Mortgage rates hit record lows. Why aren't Americans borrowing?

Mortgage rates fell to a 54-year low this week. But home purchases declined.

Paul Sakuma/AP/File
Mortgage rates have hit lows not seen since the Eisenhower administration, but buyers aren't buying and the jump in refinancings is modest. In this May photo, a gardener cuts the grass at a bank owned foreclosed home in Palo Alto, Calif.

It looks like a great time to buy a home. Prices are falling. Mortgage rates are at 50-year lows. But a funny thing happened on the way to the mortgage banker.

Home buyers are in retreat. Homeowners, who could refinance at a lower rate, are mostly sitting on the sidelines.

What's going on?

The fear of risk is on the rise. As home sales and values start dropping again, home buyers and homeowners are reluctant to borrow and bankers are warier of lending.

The average 30-year fixed-rate mortgage fell to 4.58 percent this week, the lowest rate on record, mortgage-purchaser Freddie Mac reported Thursday.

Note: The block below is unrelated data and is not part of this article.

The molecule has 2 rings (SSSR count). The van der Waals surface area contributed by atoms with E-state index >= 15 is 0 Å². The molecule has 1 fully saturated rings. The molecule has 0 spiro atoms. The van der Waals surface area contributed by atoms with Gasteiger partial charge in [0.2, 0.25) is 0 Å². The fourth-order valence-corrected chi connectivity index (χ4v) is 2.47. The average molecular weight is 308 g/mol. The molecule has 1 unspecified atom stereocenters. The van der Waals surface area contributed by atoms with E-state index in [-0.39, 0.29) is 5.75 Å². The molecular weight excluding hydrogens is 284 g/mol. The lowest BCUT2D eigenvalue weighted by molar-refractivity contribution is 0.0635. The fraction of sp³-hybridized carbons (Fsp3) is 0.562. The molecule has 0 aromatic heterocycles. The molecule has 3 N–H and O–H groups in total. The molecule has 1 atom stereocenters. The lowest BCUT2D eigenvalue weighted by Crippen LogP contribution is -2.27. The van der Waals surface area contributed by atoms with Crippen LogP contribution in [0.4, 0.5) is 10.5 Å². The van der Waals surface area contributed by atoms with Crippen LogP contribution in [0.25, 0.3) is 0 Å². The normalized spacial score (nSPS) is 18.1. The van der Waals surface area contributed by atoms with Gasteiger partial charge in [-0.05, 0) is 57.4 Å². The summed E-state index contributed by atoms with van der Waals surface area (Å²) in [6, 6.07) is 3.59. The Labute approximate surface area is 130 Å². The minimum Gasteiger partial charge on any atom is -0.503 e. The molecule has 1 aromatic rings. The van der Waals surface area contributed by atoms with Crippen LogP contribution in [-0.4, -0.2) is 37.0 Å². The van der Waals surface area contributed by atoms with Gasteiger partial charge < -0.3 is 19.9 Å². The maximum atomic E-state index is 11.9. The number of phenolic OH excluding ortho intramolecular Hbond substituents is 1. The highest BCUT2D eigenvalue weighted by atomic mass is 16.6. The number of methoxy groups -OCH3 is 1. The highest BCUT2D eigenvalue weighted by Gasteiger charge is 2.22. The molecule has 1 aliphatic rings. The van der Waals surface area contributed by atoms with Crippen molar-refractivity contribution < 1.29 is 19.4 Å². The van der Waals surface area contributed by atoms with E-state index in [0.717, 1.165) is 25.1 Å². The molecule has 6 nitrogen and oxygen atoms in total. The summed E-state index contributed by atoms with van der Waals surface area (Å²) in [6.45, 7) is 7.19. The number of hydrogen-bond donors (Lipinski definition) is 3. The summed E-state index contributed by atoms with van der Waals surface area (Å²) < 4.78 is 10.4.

Fifteen-year fixed and five-year adjustable rates also fell to levels not seen since the organization began tracking them in 1971.

The rates are probably the lowest since 1956, mortgage-watchers say, although the terms of the loan were a little different back then.

Despite these Eisenhower-era rates, would-be home buyers are hanging back. The number of purchasers last week fell a seasonally adjusted 3.3 percent from the previous week – the seventh decline in eight weeks, the Mortgage Bankers Association (MBA) reported Wednesday. The group's puchase index is hovering near 13-year lows.

The number of refinancings did rise last week – some 12.6 percent from the previous week "but remain at about half the level seen in the spring of 2009,” said Michael Fratantoni, MBA’s vice president of research and economics, in a release.

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